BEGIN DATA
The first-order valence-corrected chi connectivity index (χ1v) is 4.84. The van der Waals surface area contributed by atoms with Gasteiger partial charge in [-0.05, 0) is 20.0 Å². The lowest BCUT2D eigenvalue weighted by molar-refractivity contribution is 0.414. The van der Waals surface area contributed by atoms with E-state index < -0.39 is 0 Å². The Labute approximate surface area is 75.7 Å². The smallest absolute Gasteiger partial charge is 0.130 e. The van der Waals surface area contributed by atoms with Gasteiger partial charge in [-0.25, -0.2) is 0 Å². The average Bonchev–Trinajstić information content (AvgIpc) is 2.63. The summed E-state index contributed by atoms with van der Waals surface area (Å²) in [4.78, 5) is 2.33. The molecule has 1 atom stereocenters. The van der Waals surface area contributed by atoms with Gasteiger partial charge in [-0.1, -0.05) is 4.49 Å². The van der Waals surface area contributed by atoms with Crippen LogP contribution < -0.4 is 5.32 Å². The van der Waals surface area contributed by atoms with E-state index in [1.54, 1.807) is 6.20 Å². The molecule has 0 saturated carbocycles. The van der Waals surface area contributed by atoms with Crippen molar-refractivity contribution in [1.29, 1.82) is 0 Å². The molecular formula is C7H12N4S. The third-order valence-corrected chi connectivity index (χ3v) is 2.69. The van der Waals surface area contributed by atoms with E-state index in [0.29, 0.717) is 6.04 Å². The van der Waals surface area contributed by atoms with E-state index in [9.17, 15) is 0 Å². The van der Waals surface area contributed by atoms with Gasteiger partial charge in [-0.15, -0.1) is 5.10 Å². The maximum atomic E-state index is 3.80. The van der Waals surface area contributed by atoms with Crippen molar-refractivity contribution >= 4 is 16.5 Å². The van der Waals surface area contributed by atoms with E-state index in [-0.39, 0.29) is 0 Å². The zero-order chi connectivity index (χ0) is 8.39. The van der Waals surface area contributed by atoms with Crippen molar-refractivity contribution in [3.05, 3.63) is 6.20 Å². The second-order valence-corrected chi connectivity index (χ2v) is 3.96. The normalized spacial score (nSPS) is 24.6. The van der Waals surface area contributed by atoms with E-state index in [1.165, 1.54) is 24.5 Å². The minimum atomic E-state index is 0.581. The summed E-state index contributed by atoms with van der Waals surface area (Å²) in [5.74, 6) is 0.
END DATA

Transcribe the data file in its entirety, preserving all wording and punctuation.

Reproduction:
The first-order valence-corrected chi connectivity index (χ1v) is 4.84. The van der Waals surface area contributed by atoms with Gasteiger partial charge in [-0.05, 0) is 20.0 Å². The lowest BCUT2D eigenvalue weighted by molar-refractivity contribution is 0.414. The van der Waals surface area contributed by atoms with E-state index < -0.39 is 0 Å². The Labute approximate surface area is 75.7 Å². The smallest absolute Gasteiger partial charge is 0.130 e. The van der Waals surface area contributed by atoms with Gasteiger partial charge in [-0.25, -0.2) is 0 Å². The average Bonchev–Trinajstić information content (AvgIpc) is 2.63. The summed E-state index contributed by atoms with van der Waals surface area (Å²) in [4.78, 5) is 2.33. The molecule has 1 atom stereocenters. The van der Waals surface area contributed by atoms with Gasteiger partial charge in [-0.1, -0.05) is 4.49 Å². The van der Waals surface area contributed by atoms with Crippen LogP contribution < -0.4 is 5.32 Å². The van der Waals surface area contributed by atoms with E-state index in [1.54, 1.807) is 6.20 Å². The molecule has 0 saturated carbocycles. The van der Waals surface area contributed by atoms with Crippen molar-refractivity contribution in [1.29, 1.82) is 0 Å². The molecular formula is C7H12N4S. The third-order valence-corrected chi connectivity index (χ3v) is 2.69. The van der Waals surface area contributed by atoms with E-state index in [0.29, 0.717) is 6.04 Å². The van der Waals surface area contributed by atoms with E-state index in [9.17, 15) is 0 Å². The van der Waals surface area contributed by atoms with Gasteiger partial charge in [-0.15, -0.1) is 5.10 Å². The maximum atomic E-state index is 3.80. The van der Waals surface area contributed by atoms with Crippen molar-refractivity contribution >= 4 is 16.5 Å². The van der Waals surface area contributed by atoms with E-state index in [-0.39, 0.29) is 0 Å². The zero-order chi connectivity index (χ0) is 8.39. The van der Waals surface area contributed by atoms with Crippen molar-refractivity contribution in [3.05, 3.63) is 6.20 Å². The second-order valence-corrected chi connectivity index (χ2v) is 3.96. The normalized spacial score (nSPS) is 24.6. The van der Waals surface area contributed by atoms with E-state index in [1.165, 1.54) is 24.5 Å². The minimum atomic E-state index is 0.581. The summed E-state index contributed by atoms with van der Waals surface area (Å²) in [5.74, 6) is 0.